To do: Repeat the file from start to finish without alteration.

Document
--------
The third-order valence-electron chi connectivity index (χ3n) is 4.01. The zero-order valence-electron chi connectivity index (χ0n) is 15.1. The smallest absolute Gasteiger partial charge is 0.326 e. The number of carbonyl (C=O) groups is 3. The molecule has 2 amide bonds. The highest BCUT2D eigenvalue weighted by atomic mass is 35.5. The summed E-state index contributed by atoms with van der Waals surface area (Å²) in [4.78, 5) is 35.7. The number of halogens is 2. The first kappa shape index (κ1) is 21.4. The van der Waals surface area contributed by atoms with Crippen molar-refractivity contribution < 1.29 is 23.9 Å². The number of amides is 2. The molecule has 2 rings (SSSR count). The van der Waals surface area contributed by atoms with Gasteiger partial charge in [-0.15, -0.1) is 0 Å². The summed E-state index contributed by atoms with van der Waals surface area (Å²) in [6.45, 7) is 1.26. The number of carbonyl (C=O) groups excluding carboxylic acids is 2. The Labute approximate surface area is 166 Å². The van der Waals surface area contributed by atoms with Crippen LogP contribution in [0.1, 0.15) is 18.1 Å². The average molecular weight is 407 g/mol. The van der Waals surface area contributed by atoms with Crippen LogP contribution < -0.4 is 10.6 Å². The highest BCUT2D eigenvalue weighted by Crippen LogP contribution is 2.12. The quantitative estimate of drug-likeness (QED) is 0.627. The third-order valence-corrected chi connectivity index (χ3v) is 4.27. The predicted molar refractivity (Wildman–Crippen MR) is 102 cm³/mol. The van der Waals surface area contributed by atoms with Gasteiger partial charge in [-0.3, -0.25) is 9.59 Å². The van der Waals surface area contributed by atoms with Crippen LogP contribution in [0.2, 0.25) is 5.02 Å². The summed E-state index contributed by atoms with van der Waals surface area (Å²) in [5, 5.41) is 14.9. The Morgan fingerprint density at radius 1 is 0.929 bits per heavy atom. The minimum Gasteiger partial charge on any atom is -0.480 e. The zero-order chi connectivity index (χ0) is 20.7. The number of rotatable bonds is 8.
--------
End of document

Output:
The third-order valence-electron chi connectivity index (χ3n) is 4.01. The zero-order valence-electron chi connectivity index (χ0n) is 15.1. The smallest absolute Gasteiger partial charge is 0.326 e. The number of carbonyl (C=O) groups is 3. The molecule has 2 amide bonds. The highest BCUT2D eigenvalue weighted by atomic mass is 35.5. The summed E-state index contributed by atoms with van der Waals surface area (Å²) in [4.78, 5) is 35.7. The number of halogens is 2. The first kappa shape index (κ1) is 21.4. The van der Waals surface area contributed by atoms with Crippen molar-refractivity contribution < 1.29 is 23.9 Å². The number of amides is 2. The molecule has 2 rings (SSSR count). The van der Waals surface area contributed by atoms with Gasteiger partial charge in [-0.15, -0.1) is 0 Å². The summed E-state index contributed by atoms with van der Waals surface area (Å²) in [6.45, 7) is 1.26. The number of carbonyl (C=O) groups excluding carboxylic acids is 2. The Labute approximate surface area is 166 Å². The van der Waals surface area contributed by atoms with Crippen LogP contribution in [0.1, 0.15) is 18.1 Å². The average molecular weight is 407 g/mol. The van der Waals surface area contributed by atoms with Crippen LogP contribution < -0.4 is 10.6 Å². The highest BCUT2D eigenvalue weighted by Crippen LogP contribution is 2.12. The quantitative estimate of drug-likeness (QED) is 0.627. The third-order valence-corrected chi connectivity index (χ3v) is 4.27. The predicted molar refractivity (Wildman–Crippen MR) is 102 cm³/mol. The van der Waals surface area contributed by atoms with Gasteiger partial charge in [-0.3, -0.25) is 9.59 Å². The van der Waals surface area contributed by atoms with Crippen LogP contribution in [0.2, 0.25) is 5.02 Å². The summed E-state index contributed by atoms with van der Waals surface area (Å²) in [5, 5.41) is 14.9. The Morgan fingerprint density at radius 1 is 0.929 bits per heavy atom. The minimum Gasteiger partial charge on any atom is -0.480 e. The zero-order chi connectivity index (χ0) is 20.7. The number of rotatable bonds is 8.